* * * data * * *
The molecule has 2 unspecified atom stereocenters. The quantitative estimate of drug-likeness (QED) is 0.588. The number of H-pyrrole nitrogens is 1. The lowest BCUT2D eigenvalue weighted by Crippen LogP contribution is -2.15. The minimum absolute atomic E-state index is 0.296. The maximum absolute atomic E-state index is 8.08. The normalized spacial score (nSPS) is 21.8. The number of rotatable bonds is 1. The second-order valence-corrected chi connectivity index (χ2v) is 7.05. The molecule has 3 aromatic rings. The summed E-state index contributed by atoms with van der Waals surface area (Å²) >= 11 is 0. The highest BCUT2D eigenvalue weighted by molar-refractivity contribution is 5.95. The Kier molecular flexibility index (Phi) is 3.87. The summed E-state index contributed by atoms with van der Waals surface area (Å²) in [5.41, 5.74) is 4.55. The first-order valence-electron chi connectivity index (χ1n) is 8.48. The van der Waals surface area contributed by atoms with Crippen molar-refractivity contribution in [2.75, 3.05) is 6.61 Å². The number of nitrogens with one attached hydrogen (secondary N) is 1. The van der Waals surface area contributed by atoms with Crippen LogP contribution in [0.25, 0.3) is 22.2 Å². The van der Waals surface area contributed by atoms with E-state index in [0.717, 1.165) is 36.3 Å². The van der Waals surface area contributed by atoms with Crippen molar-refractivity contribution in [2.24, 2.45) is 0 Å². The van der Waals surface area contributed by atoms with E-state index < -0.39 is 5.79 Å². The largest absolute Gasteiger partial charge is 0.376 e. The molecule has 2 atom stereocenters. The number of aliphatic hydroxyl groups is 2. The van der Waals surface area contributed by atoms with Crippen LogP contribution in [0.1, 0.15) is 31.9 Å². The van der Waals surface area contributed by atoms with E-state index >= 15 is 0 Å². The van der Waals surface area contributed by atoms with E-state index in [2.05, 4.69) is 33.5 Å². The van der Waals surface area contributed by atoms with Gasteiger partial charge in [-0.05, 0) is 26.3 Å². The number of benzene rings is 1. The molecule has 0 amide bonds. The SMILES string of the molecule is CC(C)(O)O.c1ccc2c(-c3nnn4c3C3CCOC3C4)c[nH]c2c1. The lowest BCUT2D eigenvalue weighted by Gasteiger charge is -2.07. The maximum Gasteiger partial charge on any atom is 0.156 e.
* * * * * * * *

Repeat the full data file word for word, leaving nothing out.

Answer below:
The molecule has 2 unspecified atom stereocenters. The quantitative estimate of drug-likeness (QED) is 0.588. The number of H-pyrrole nitrogens is 1. The lowest BCUT2D eigenvalue weighted by Crippen LogP contribution is -2.15. The minimum absolute atomic E-state index is 0.296. The maximum absolute atomic E-state index is 8.08. The normalized spacial score (nSPS) is 21.8. The number of rotatable bonds is 1. The second-order valence-corrected chi connectivity index (χ2v) is 7.05. The molecule has 3 aromatic rings. The summed E-state index contributed by atoms with van der Waals surface area (Å²) >= 11 is 0. The highest BCUT2D eigenvalue weighted by molar-refractivity contribution is 5.95. The Kier molecular flexibility index (Phi) is 3.87. The summed E-state index contributed by atoms with van der Waals surface area (Å²) in [5.41, 5.74) is 4.55. The first-order valence-electron chi connectivity index (χ1n) is 8.48. The van der Waals surface area contributed by atoms with Crippen molar-refractivity contribution in [2.75, 3.05) is 6.61 Å². The number of nitrogens with one attached hydrogen (secondary N) is 1. The van der Waals surface area contributed by atoms with Crippen LogP contribution in [0.25, 0.3) is 22.2 Å². The van der Waals surface area contributed by atoms with E-state index in [0.717, 1.165) is 36.3 Å². The van der Waals surface area contributed by atoms with Crippen molar-refractivity contribution in [2.24, 2.45) is 0 Å². The van der Waals surface area contributed by atoms with E-state index < -0.39 is 5.79 Å². The largest absolute Gasteiger partial charge is 0.376 e. The molecule has 2 atom stereocenters. The number of aliphatic hydroxyl groups is 2. The van der Waals surface area contributed by atoms with Crippen LogP contribution in [0.1, 0.15) is 31.9 Å². The van der Waals surface area contributed by atoms with E-state index >= 15 is 0 Å². The van der Waals surface area contributed by atoms with E-state index in [2.05, 4.69) is 33.5 Å². The van der Waals surface area contributed by atoms with Gasteiger partial charge in [-0.05, 0) is 26.3 Å². The number of benzene rings is 1. The molecule has 0 amide bonds. The SMILES string of the molecule is CC(C)(O)O.c1ccc2c(-c3nnn4c3C3CCOC3C4)c[nH]c2c1. The lowest BCUT2D eigenvalue weighted by Gasteiger charge is -2.07. The maximum Gasteiger partial charge on any atom is 0.156 e.